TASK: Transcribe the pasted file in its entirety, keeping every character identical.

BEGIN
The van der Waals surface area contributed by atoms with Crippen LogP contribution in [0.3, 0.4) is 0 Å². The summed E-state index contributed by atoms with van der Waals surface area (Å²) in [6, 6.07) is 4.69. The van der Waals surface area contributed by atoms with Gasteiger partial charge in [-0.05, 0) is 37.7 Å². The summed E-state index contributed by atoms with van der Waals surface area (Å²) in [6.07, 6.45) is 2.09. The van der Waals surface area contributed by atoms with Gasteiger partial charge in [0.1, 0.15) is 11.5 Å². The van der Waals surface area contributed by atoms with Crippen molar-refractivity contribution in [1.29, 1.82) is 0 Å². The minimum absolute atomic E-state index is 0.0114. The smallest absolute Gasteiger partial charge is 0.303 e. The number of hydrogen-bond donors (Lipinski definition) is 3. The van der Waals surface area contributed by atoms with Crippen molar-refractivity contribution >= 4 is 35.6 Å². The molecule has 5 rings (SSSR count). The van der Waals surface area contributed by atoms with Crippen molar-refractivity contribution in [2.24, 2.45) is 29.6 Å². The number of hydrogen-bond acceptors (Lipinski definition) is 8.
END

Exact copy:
The van der Waals surface area contributed by atoms with Crippen LogP contribution in [0.3, 0.4) is 0 Å². The summed E-state index contributed by atoms with van der Waals surface area (Å²) in [6, 6.07) is 4.69. The van der Waals surface area contributed by atoms with Gasteiger partial charge in [-0.05, 0) is 37.7 Å². The summed E-state index contributed by atoms with van der Waals surface area (Å²) in [6.07, 6.45) is 2.09. The van der Waals surface area contributed by atoms with Gasteiger partial charge in [0.1, 0.15) is 11.5 Å². The van der Waals surface area contributed by atoms with Crippen molar-refractivity contribution in [1.29, 1.82) is 0 Å². The minimum absolute atomic E-state index is 0.0114. The smallest absolute Gasteiger partial charge is 0.303 e. The number of hydrogen-bond donors (Lipinski definition) is 3. The van der Waals surface area contributed by atoms with Crippen molar-refractivity contribution >= 4 is 35.6 Å². The molecule has 5 rings (SSSR count). The van der Waals surface area contributed by atoms with Crippen molar-refractivity contribution in [2.24, 2.45) is 29.6 Å². The number of hydrogen-bond acceptors (Lipinski definition) is 8.